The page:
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Brown Women Comedy: It’s our time.

They’re laughing at themselves, Brown people, White people, and everything in between. These Brown women are finally having their say.

Reading Time: 3 minutes

 

There appears to be a Brown renaissance upon us. A Brown-aissance. Whether it’s Vir Das and Anubhav Singh Bassi at the iconic Sydney Opera House, Nadeem Hussain with his “totally normal” brand of comedy, or AJ Lamarque presenting his guide to gay cruising, the Sydney International Comedy Festival has found more than one or two poster boys for South Asian and diaspora comedy, which is already several more than the one token we usually get.

It’s a different story when it comes to Brown women however. Where are they all? The comedy scene is notoriously male dominated, so it’s not a surprise that the pipeline for brown female comedians in Australia and internationally hasn’t been nurtured. Now that the men are securely on the call sheet, surely it’s our time?

The lack of Brown women in comedy is a stark inequality that producer and comedian Daizy Maan has taken upon herself to rectify. How can we expect there to be Brown women in comedy if we do not raise them? Give them a safe space to try material, share their personal stories and have a laugh?

This is what she has created with Brown Women Comedy, Australia’s first, largest and only comedy showcase exclusively featuring South Asian women. After selling out Trades Hall in Melbourne (over 1600 tickets) and winning over white audiences at Adelaide Fringe, she’s brought this special recipe of warm, inclusive, comedy gold to Sydney’s Manning Bar. Each night has a different line up of Sydney-based comedians, some of whom are only performing for the third or fourth time.

The night that this reviewer attended, Maan opened the evening with plenty of pazazz, after nervously greeting the aunties in the audience (Namaste Auntyji, Sorry for what you’re about to hear Auntyji). She hilariously recounts how racial profiling helped her sell tickets to the show, targeting brown people in the street with her flyers and fielding questions from ignorant White men about why there isn’t a White Man Comedy event. She jokes about turning 30, Indian uncles and their metaphors, freezing her eggs and travelling to Bali. It’s fresh, honest and strikingly relatable.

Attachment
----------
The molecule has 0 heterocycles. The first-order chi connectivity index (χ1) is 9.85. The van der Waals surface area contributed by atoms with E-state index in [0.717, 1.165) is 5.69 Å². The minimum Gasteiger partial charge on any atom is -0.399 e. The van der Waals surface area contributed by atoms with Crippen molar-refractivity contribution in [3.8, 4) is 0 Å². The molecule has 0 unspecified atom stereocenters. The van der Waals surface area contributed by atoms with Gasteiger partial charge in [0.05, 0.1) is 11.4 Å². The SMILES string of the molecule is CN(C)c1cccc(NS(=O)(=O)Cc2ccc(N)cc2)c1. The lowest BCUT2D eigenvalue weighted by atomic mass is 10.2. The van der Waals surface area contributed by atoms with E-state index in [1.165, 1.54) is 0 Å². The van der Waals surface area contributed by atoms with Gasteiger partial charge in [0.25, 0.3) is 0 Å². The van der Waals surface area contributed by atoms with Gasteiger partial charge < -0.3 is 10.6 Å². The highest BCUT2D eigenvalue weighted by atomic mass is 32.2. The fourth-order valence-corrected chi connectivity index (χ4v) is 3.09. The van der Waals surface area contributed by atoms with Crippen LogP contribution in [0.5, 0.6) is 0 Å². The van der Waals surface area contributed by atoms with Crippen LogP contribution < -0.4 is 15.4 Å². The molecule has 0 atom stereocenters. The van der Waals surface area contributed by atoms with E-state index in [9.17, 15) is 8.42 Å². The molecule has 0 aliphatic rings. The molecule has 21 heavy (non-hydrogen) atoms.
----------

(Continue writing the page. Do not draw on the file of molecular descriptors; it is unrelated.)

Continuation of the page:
Kripa Krithivasan brings in the topical Drake vs. Kendrick beef which is currently gripping the rap world and annoying all of the Brown women married to Brown boys who think they are Black.

Monica Kumar details her obsession with hotness, garnering laughs whilst astutely observing that hotness provides a level of privilege to Brown girls that they are otherwise without.

Chanika De Silva divulges her Indian father’s impact on her self-esteem with the one-liners that haunt her, like “looks skip a generation”.

Brown Women Comedy
(Source: Supplied)

The highlights of the evening by far were sets by two of the most seasoned comedians on the roster, co-creative director of Scary Strangers, improv and drag icon-in-the-making Ru Halwala, and 2022 Raw Comedy finalist Guneet Kaur.

Ru had the crowd in big belly laughs with her reclamation of the word “curry muncher”, complaints that the biggest insult to any Sri Lankan is being called Indian, and a series of bird call imitations that surprise, delight and simply must be witnessed live.

Kaur tampers Ru’s high-energy outfit with a much drier tone, winning the crowd over with her tried and tested blend of dead-pan delivery, well-constructed jokes and introspective sarcasm. She explores the trials of interracial relationships and the tribulations of always being considered the “autistic” one. Both comedians leave the audience wanting more.

It was a joyful night of comedy in the intimate space in Manning Bar where an audience of mostly South Asian women, a sprinkle of aunties and some token White attendees held space for up-and-coming Brown women comedians to share their truths, laugh at themselves and turn their most harrowing life experiences into something bright.

Here’s hoping there are more of these to come.

Read More: Why we need a new kind of Nayika (heroine)

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